Here’s Why Menopause Can Cause Anxiety And Heart Palpitations

Can menopause cause anxiety and heart palpitations? While menopause has a wide range of symptoms for different people, yes, anxiety and heart palpitations can be two of these symptoms. Understandably, their sudden emergence can be worrying, especially if you haven’t experienced either of them before. But we thought it might be helpful to understand the cause behind these changes and even more helpful to know what you can do about it.

Why Do You Experience Anxiety With Menopause?

Trust me, you are not losing your mind! As much as it feels like it, it’s just the hormones. With menopause your feel good hormone progesterone starts to fall, alongside your oestrogen. If you suffered from PMS, or reproductive depression, this change in mood will more than likely occur again with perimenopause and menopause, as it is related to changes in our ovarian hormone levels. 

Anxiety can encompass panic attacks, worrying about everything, social and health anxiety, feeling overwhelmed and confused, feeling unable to cope and being overly fearful. It is made a lot worse by lack of sleep (helpful when no doubt you are unable to sleep due to hot flashes) and also blood sugar imbalances.

How Your Nervous System Works

To get a better grasp of the relationship between anxiety, heart palpitations and menopause let’s take a closer look at your nervous system. Your nervous system has two halves – one half is called the sympathetic and this side is the one that kicks in to get us out of stressful situations and is responsible for the fight or flight response.

The other half is called the parasympathetic – this is our relaxed side, it helps with digestion and resting. The vagus nerve is part of this side of your nervous system – and it is a long nerve. It goes through the whole body – in fact it is called the wandering nerve (vagus means wandering in Latin). When the vagus nerve is stimulated it slows your heart rate, and it moves you from fight or flight and helps you relax.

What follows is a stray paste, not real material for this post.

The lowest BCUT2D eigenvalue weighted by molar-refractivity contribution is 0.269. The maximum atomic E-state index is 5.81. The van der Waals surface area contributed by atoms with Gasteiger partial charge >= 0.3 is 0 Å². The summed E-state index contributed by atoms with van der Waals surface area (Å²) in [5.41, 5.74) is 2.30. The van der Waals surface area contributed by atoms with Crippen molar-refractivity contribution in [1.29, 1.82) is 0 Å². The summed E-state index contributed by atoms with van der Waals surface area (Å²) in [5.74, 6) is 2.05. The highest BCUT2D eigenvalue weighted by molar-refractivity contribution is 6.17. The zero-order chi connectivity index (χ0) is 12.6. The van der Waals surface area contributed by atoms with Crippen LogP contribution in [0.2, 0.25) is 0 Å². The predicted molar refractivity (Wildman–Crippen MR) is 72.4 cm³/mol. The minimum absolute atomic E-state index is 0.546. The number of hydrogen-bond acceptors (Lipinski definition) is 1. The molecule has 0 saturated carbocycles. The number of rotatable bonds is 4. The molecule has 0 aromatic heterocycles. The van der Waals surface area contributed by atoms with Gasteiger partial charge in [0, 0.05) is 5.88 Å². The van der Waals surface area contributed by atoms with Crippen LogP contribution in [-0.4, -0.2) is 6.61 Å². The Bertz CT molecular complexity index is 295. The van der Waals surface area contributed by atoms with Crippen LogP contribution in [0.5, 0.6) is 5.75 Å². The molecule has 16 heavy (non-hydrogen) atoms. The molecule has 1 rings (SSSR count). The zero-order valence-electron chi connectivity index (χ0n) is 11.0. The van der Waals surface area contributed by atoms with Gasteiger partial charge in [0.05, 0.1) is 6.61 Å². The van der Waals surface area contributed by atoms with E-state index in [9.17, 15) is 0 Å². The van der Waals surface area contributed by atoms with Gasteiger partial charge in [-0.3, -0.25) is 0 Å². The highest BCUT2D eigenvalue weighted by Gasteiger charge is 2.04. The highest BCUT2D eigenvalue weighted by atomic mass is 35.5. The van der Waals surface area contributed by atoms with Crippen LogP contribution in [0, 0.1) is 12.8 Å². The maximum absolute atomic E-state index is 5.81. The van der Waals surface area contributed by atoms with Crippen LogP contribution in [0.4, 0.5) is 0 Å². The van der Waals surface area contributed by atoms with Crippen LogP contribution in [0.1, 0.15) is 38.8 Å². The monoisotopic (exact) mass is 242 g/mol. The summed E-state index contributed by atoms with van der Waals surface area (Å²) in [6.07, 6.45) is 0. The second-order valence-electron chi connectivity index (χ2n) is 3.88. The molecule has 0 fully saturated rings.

Some ways you can activate your vagus nerve are:
-        Deep slow breathing
-        Laughing, singing and humming
-        Acupuncture and yoga
-        Cold showers – or at least splashing your face with cold water

Activating our vagus nerve is a great way to ‘snap’ yourself out of the worry or panic.

Can Menopause Cause Heart Palpitations?

Can menopause cause anxiety and heart palpitations? Yes, along with anxiety another side effect sometimes experienced with menopause is the occurrence of heart palpitations. The over activation of your nervous system can lead to heart palpitations - which can feel quite scary especially if you have never experienced them before.

The activation of fight or flight response makes
your body work harder to get out of the stressor. This means releasing adrenaline in response to the stress (or in this case irregular hormone release and production). Which directly affects your heart, the adrenaline makes it work faster. So this can feel like palpitations.

What Can You Do To Help?